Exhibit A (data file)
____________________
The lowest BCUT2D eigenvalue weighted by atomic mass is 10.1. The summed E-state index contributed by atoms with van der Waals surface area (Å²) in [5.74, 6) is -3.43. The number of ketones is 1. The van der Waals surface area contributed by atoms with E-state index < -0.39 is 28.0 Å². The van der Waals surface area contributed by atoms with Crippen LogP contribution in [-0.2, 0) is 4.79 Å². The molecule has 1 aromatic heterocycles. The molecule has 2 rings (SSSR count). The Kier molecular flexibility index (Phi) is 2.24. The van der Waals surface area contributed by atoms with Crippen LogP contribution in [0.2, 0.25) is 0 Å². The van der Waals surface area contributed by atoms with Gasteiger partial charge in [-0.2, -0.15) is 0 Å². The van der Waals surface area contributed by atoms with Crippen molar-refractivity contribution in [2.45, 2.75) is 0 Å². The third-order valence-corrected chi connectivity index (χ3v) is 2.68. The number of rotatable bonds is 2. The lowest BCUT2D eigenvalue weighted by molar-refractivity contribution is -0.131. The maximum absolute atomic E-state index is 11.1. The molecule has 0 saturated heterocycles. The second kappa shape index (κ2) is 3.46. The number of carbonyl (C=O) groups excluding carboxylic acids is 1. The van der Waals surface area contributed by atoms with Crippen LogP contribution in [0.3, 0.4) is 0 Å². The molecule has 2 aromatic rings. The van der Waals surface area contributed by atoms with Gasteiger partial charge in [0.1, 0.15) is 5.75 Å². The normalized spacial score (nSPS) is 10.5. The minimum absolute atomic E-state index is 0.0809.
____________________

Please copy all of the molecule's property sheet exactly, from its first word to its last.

The lowest BCUT2D eigenvalue weighted by atomic mass is 10.1. The summed E-state index contributed by atoms with van der Waals surface area (Å²) in [5.74, 6) is -3.43. The number of ketones is 1. The van der Waals surface area contributed by atoms with E-state index < -0.39 is 28.0 Å². The van der Waals surface area contributed by atoms with Crippen LogP contribution in [-0.2, 0) is 4.79 Å². The molecule has 1 aromatic heterocycles. The molecule has 2 rings (SSSR count). The Kier molecular flexibility index (Phi) is 2.24. The van der Waals surface area contributed by atoms with Crippen LogP contribution in [0.2, 0.25) is 0 Å². The van der Waals surface area contributed by atoms with Gasteiger partial charge in [-0.2, -0.15) is 0 Å². The van der Waals surface area contributed by atoms with Crippen molar-refractivity contribution in [2.45, 2.75) is 0 Å². The third-order valence-corrected chi connectivity index (χ3v) is 2.68. The number of rotatable bonds is 2. The lowest BCUT2D eigenvalue weighted by molar-refractivity contribution is -0.131. The maximum absolute atomic E-state index is 11.1. The molecule has 0 saturated heterocycles. The second kappa shape index (κ2) is 3.46. The number of carbonyl (C=O) groups excluding carboxylic acids is 1. The van der Waals surface area contributed by atoms with Crippen LogP contribution in [0.3, 0.4) is 0 Å². The molecule has 2 aromatic rings. The van der Waals surface area contributed by atoms with Gasteiger partial charge in [0.1, 0.15) is 5.75 Å². The normalized spacial score (nSPS) is 10.5. The minimum absolute atomic E-state index is 0.0809.